Jordan day 2: Shobak Castle, Little Petra-to-Petra hike, Monastery, Petra-by-night

Welcome to the stories of a magical week in Jordan where we navigated the coolest parts of the King’s Highway for an unforgettable week of adventure!

Day 2: Shobak Castle, Little Petra-to-Petra hike, Monastery, Petra-by-night

We stayed in Dana Towers, which was a decent accommodation, if not a bit odd.  The fresh bread for breakfast however was one of the highlights of Jordan! I’m not a huge bread eater but this was amazing.  In the morning, we got to see a bit of town – some ruins and cool canyon – it’s a 500 yr old village on the edge of Wadi Dana.  Dana also hosts the Dana Nature Preserve and has some eco lodges – there are guided trips from here to Petra that could be cool if you had more time.  

Next we were off to Shobak castle, a crusader castle built in 1115.  It’s perched on a round hilltop in a relatively fertile area, and strategically located on the route from Egypt to Syria allowing the castle holder to tax traders and those on pilgrimage routes to both Mecca and Medina.  The castle was used to attack rich caravans, in addition to being used to build ships which the crusaders intended to transport over to the Red Sea and attach Mecca itself. This was intolerable to the Sultan Saladin, who invaded in 1187 and ultimately took the castle in 1189.

Headed to the castle . . . you can see why this held off attackers!

Suffice it to say, we had a little fun with it!

No shortage of ways to play dress-up!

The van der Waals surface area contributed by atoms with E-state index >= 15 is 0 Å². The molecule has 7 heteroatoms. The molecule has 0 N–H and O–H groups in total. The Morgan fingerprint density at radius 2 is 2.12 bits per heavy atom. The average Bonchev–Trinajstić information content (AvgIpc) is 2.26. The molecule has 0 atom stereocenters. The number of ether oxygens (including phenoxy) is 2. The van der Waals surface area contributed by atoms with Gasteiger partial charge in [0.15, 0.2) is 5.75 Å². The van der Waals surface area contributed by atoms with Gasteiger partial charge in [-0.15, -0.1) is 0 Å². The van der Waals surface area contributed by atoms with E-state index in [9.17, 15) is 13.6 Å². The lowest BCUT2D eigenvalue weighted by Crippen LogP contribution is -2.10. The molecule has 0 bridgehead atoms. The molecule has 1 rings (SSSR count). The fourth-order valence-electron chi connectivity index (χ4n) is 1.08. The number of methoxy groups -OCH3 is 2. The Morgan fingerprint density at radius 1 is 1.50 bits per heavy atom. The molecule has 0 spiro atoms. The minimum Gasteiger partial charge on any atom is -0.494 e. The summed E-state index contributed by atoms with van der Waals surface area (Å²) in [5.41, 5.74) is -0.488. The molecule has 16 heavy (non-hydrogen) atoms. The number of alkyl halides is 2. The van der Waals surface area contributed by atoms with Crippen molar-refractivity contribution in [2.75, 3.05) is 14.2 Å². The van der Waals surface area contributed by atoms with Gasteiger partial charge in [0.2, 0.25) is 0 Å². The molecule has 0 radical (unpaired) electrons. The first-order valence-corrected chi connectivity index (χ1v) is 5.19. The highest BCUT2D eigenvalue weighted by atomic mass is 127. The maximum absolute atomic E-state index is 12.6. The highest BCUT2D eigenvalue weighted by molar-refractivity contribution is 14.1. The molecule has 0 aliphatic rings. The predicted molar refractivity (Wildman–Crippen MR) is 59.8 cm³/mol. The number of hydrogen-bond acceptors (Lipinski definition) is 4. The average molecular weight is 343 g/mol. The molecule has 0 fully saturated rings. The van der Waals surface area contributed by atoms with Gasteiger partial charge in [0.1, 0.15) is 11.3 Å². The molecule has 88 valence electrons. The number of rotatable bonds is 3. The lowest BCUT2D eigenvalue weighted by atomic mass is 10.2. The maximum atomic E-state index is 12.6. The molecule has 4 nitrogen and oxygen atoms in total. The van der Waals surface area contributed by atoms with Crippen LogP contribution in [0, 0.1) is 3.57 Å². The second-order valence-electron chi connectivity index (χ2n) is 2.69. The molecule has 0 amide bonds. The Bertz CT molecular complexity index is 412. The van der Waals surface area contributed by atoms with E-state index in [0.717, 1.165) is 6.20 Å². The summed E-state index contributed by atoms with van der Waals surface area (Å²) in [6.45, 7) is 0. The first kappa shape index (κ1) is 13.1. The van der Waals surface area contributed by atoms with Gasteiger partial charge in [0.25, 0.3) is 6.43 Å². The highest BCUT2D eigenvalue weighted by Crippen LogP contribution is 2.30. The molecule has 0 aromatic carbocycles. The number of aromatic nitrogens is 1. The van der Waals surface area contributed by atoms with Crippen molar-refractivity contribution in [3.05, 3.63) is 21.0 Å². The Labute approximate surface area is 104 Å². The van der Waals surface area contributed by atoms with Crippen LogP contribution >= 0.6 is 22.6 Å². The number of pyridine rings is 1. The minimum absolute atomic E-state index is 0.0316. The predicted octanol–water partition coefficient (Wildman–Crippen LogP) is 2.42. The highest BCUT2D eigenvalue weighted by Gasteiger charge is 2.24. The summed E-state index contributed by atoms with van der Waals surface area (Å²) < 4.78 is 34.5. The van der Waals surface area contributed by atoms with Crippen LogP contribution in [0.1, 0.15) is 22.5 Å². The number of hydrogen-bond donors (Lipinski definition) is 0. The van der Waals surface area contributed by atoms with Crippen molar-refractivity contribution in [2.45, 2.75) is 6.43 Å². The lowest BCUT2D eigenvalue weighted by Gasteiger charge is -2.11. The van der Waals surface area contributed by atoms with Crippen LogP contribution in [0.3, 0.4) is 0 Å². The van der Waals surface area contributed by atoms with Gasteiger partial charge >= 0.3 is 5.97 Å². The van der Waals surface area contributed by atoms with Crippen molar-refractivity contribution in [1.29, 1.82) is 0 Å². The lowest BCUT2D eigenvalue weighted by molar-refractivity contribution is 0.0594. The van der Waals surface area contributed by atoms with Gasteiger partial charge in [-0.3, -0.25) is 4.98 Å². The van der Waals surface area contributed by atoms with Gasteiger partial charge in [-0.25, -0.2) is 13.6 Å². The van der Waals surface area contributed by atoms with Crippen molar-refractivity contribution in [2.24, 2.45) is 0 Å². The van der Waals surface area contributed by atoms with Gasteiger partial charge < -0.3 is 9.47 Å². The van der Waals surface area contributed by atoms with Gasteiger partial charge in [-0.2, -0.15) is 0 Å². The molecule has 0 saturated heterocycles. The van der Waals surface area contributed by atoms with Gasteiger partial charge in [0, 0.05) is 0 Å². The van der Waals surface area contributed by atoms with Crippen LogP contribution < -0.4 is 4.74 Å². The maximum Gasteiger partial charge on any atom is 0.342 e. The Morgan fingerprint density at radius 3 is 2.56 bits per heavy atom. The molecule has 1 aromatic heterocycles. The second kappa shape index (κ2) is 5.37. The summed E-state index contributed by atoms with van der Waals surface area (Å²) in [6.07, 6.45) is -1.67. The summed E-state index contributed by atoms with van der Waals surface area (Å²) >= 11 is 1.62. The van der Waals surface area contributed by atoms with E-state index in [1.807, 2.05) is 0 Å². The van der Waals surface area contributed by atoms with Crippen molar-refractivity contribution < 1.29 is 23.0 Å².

A classic example of history literally stacked on each other – Arabic text in the upper levels of stone after Saladdin was successful in driving out the Christians

Pretty impressive fortification!

Comments: For 10 JD, we hired the greeter for a tour, which was overwhelmingly worth it!  He’s been at the castle since 1991 supporting its excavation/restoration and his family has lived in the area for hundreds of years.  And he’s funny! There are dressed guards and other items of ‘show’ that really bring the place to life. Coupled with it’s location remote from any city, it’s a lovely place to visit and I highly recommend!  

Our trusty guide 🙂


Little Petra and the hike to the Monastery and Petra . . . what a funny day/afternoon this turned out to be!  We rolled into Little Petra not really sure what to make of the place. We were greeted by Bedoiuin guides and the full tourist program.  I went for it and hired ‘Mohammed Little Petra.’ In retrospect, it really was worth it, as he had insight into what the caves/rooms were used for, what the buildings were, the history behind the painted ceiling, and it was just plain nice to start with some context.  We ended the tour at the ‘best view in the world’ at his tea shop, where he drew us a map for the hike to Petra/the Monastary. Yeah, it wasn’t an accurate map, and we wondered if he was trying to get us lost so we’d come back and hire him as guide.

Guide Mohammed explaining the way the spaces were used

Main street, Little Petra

Robb with the ‘best view in the world’ and our ultimate hiking route (not the direct way . . . see below!)

Our guide Mohammed doing what Bedouins do best!